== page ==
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Ecological Framework of Canada
Mixedwood Plains Ecozone

Human Activities

  1. Cityscape
  2. Power Station
  3. Tourism
  4. Shipping
  5. Forestry
  6. Farming
  7. Transportation
  8. Orchard
  9. Vineyard

Most human activities in the Mixedwood Plains Ecozone, both past and present, are associated with urbanization. Containing 52% of Canada's 1991 population, it is the most densely populated ecozone in the country. Of the nation's 25 largest cities, 13 fall within the ecozone. The largest -- Toronto, Montreal, Ottawa, and Quebec City -- are connected by extensive networks of expressways. Between 1966 and 1991, Toronto's population grew by 80%, and the Toronto metropolitan area now houses 14% of all Canadians, compared with 11.5% living in the Montreal area.

Even though 85% of residents live in urban areas, settlement patterns have changed from the traditional compact, centralized city to new suburbs spreading into surrounding countryside. Smaller cities are no exception. Kitchener-Waterloo, for example, grew by 57% between 1971 and 1991. Several outlying municipalities north and east of Montreal, such as St-Lazare and Blainville, also grew by over 40% from 1986 to 1991. Home to 11 million people in 1971, the entire ecozone supported 14 million just two decades later.

Intensive urban development in the Mixedwood Plains has led to severe environmental degradation. Relocation to the suburbs and urban fringe escalated dependency on private automobiles. Consequently, residents in the Windsor-Quebec City corridor now breathe some of the highest levels of air pollutants, including ground-level ozone and suspended particulates.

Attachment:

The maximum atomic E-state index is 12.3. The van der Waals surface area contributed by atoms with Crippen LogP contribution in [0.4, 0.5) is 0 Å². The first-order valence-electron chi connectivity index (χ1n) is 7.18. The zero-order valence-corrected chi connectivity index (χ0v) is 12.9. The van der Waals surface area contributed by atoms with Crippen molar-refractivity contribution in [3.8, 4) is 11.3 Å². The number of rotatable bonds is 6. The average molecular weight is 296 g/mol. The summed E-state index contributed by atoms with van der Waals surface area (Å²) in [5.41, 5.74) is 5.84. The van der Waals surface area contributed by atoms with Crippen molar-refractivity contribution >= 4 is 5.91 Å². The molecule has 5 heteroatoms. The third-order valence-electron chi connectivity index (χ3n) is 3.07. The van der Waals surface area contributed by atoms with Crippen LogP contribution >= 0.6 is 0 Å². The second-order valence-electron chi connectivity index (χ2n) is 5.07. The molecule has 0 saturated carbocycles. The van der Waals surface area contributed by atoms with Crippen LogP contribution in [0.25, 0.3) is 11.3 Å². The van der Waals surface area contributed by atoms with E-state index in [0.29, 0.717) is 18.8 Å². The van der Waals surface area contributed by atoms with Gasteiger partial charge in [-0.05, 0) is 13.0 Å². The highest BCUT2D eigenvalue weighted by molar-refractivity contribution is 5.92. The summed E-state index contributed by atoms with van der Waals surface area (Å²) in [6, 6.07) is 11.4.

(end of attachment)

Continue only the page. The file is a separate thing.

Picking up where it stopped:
The Mixedwood Plains had an estimated Gross Domestic Product in 1991 of $325 billion, contributing 55% of Canada's total. The ecozone provides 34% of Canada's resource-based employment, and half of that number work in the agriculture and food industry. The ecozone's service industry, constituting a third of the labour force, is immensely important to national and international trade and commerce. Oil refineries, power-line corridors and industrial parks dotting vast tracts of the landscape are evidence of the ecozone's dominant service and manufacturing industries.

Fertile soils and a relatively mild climate have created excellent agricultural land in the Mixedwood Plains. In fact, the ecozone contains over 50% of Canada’s class 1 agricultural land, and 62% of the land with a capability of classes 1, 2, and 3. The Niagara Peninsula, famous for its fruit orchards and vineyards, is the warmest and most intensively cultivated part of the ecozone. Corn, soybeans, and specialty crops such as tobacco and vegetables are concentrated in southern regions enjoying 2 000 to 2 500 growing degree days. The cultivation of mixed grains also enhances hog, dairy, and beef livestock production throughout the ecozone. Today, urban expansion is the primary reason for loss of prime agricultural land.

Tourism and recreation continue to strengthen the Mixedwood Plains' economy. The spectacular Niagara Falls, CN Tower in Toronto, and the historic cities of Montreal and Quebec are a few of the many popular tourist attractions. Numerous northern communities, once heavily dependent on logging and mining, have turned to tourism for additional sources of revenue. Cottage development along the Great Lakes and St. Lawrence shorelines has intensified as urban residents spend more of their leisure time beyond city limits. Marinas, resorts, and restaurants are now common sites in the countryside.